Rye is sometimes noted for having an “alleopathic effect” that suppresses the germination and growth of weeds and other crops. With most of the rye plant removed, alleopathy is a low risk in forage situations. The possible exception is with no-till corn on heavier soil types.
Fall rye is easy to establish and can be seeded from late-summer to late-fall. If harvest as silage the following May is planned, fall rye should be seeded in September, but later seedings can work. Early planting allows more time for tillering, higher forage yields, and slightly earlier forage harvest dates. Some growth going into winter is preferred for early spring growth and good yields. Seed is relatively inexpensive. Under good conditions, fall rye can be seeded at 110 kg/ha (100 lbs/ac), but the seeding rate can be increased up to 190 kg/ha (168 lbs/ac, 3 bu/ac) if the seed is broadcast rather than drilled, or if the seeding date is late.
Fall rye is best used to provide early-spring grazing, but can also be grazed into late-fall. It is ready to graze early in the spring and growth is very rapid. To ensure that it does not get too mature, be prepared to move livestock frequently by strip grazing. Grazing rye on wet heavy clay soils in late-fall or early-spring is not recommended due to livestock “pugging” and compaction. If fall pasture is desired, fall rye should be seeded by August 15-30th.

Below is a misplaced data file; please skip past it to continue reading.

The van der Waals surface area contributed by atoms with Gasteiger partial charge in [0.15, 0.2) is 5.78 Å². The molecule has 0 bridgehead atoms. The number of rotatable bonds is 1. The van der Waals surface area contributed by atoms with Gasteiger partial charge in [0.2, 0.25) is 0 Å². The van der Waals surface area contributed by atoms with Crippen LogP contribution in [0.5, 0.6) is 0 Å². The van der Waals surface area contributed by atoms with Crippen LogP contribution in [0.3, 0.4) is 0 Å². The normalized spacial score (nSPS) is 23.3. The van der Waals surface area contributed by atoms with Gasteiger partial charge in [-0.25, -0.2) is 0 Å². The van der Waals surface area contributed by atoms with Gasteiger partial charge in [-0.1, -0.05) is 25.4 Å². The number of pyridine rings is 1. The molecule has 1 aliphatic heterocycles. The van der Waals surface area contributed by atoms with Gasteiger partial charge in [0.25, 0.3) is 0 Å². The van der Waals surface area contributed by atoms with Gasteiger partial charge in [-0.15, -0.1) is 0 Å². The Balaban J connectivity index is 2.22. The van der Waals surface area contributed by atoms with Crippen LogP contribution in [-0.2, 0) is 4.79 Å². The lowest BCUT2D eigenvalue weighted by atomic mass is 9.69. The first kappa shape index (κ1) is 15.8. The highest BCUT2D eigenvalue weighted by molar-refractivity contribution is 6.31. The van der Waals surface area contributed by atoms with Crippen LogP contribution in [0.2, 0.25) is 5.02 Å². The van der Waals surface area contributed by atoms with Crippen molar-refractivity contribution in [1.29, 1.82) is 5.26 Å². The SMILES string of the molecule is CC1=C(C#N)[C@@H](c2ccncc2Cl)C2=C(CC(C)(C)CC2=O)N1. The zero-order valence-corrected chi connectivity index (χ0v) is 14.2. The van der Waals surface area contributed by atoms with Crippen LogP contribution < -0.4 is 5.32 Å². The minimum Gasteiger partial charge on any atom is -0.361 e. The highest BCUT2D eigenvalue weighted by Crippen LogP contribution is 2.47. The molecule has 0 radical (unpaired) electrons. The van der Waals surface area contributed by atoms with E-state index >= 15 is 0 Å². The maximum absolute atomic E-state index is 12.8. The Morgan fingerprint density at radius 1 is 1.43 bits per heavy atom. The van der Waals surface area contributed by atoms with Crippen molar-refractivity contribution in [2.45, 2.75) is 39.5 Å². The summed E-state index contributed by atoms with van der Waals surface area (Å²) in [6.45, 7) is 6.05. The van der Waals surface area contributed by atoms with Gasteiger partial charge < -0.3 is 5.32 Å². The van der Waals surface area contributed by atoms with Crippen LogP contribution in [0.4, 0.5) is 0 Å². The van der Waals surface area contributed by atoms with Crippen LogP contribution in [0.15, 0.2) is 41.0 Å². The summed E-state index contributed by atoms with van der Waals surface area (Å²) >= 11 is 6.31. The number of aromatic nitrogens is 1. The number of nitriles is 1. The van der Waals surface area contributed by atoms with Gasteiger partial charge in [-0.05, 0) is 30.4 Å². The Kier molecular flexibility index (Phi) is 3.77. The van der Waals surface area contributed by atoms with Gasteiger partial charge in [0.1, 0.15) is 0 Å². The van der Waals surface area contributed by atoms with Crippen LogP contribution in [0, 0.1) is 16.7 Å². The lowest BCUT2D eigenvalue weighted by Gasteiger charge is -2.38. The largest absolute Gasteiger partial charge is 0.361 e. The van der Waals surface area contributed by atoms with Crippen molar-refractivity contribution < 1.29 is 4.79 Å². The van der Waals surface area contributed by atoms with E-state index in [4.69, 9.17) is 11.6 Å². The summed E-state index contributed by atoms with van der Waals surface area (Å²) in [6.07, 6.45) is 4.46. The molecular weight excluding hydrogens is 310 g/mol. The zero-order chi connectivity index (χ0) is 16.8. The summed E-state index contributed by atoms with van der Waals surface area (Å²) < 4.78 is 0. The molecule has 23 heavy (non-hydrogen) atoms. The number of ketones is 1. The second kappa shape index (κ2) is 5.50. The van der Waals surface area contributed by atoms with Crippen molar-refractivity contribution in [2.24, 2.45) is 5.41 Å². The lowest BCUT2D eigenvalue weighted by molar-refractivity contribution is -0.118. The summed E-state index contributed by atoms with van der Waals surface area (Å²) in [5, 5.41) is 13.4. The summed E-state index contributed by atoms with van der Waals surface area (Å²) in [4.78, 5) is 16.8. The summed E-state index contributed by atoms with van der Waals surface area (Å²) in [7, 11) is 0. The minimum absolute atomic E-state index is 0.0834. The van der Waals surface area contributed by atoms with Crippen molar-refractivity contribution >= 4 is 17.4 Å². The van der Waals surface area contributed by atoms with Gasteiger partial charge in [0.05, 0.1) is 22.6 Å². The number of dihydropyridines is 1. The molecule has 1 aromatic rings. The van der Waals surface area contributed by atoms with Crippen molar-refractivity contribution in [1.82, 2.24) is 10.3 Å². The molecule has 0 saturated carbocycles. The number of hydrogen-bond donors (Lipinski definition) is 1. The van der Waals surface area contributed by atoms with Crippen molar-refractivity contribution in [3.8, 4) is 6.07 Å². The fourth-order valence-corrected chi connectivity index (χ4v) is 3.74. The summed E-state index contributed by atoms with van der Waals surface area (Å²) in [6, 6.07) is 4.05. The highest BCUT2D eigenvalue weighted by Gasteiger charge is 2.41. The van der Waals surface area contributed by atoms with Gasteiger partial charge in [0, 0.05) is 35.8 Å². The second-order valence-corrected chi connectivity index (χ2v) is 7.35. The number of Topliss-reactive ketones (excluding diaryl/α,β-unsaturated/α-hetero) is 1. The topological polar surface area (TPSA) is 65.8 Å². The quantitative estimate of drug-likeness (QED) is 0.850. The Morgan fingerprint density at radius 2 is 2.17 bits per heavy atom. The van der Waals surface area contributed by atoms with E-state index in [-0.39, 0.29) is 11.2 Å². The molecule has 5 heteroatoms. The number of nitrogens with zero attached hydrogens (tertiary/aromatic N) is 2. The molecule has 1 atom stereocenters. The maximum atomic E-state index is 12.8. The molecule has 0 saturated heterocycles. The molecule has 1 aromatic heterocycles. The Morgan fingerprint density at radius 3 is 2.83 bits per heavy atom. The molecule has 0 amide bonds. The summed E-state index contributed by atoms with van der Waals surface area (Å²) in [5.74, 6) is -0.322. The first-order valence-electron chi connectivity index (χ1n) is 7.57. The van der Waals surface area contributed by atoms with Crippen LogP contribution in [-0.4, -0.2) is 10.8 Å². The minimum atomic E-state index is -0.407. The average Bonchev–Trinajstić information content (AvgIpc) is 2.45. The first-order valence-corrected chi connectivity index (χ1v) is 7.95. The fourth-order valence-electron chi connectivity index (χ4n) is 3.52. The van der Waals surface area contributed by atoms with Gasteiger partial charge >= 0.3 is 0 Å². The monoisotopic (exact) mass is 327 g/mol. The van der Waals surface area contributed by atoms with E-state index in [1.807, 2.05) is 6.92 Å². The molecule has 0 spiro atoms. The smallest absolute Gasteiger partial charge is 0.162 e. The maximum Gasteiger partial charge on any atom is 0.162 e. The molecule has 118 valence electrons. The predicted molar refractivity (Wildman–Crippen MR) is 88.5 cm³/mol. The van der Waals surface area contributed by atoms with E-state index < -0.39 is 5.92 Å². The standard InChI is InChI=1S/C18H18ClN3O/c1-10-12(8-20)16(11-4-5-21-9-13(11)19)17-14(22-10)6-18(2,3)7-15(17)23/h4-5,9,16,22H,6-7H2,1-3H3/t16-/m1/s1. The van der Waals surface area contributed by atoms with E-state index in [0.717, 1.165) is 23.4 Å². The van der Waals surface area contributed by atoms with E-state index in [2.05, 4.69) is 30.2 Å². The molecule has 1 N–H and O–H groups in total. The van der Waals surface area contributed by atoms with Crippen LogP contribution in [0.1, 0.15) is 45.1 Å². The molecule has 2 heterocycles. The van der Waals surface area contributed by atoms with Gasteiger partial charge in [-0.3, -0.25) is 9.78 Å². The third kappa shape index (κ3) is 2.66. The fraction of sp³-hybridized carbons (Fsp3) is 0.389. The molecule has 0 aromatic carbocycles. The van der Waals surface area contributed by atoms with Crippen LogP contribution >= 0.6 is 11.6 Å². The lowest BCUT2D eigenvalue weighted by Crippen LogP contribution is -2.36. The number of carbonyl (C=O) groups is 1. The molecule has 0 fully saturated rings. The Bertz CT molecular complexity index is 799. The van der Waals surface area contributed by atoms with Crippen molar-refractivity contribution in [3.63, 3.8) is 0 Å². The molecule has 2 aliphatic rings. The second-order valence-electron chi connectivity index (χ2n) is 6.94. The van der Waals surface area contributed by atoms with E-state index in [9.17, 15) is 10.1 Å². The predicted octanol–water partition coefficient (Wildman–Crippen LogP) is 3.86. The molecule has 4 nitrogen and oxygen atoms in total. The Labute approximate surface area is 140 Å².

Fall rye can be made into good stored feed as either silage or baleage. Fall rye cut at the desired stage is extremely difficult to dry sufficiently to be made into dry hay. Nitrogen applied at 55 – 80 kg/ha (50 – 70 lbs/ac) in the spring at green-up will stimulate tillering and increase forage yield.
The timing of cutting is critical. Quality, palatability, and intake drop very quickly at the heading stage (faster than other cereals) so the optimum harvest window is very narrow. It is recommended to target harvesting forage rye at the flag-leaf or early-boot stage for high nutrient quality. Early-boot generally occurs May 10th – 20th in southern Ontario. At this stage, a dry matter yield of 2 tonnes per acre or more is possible under good conditions.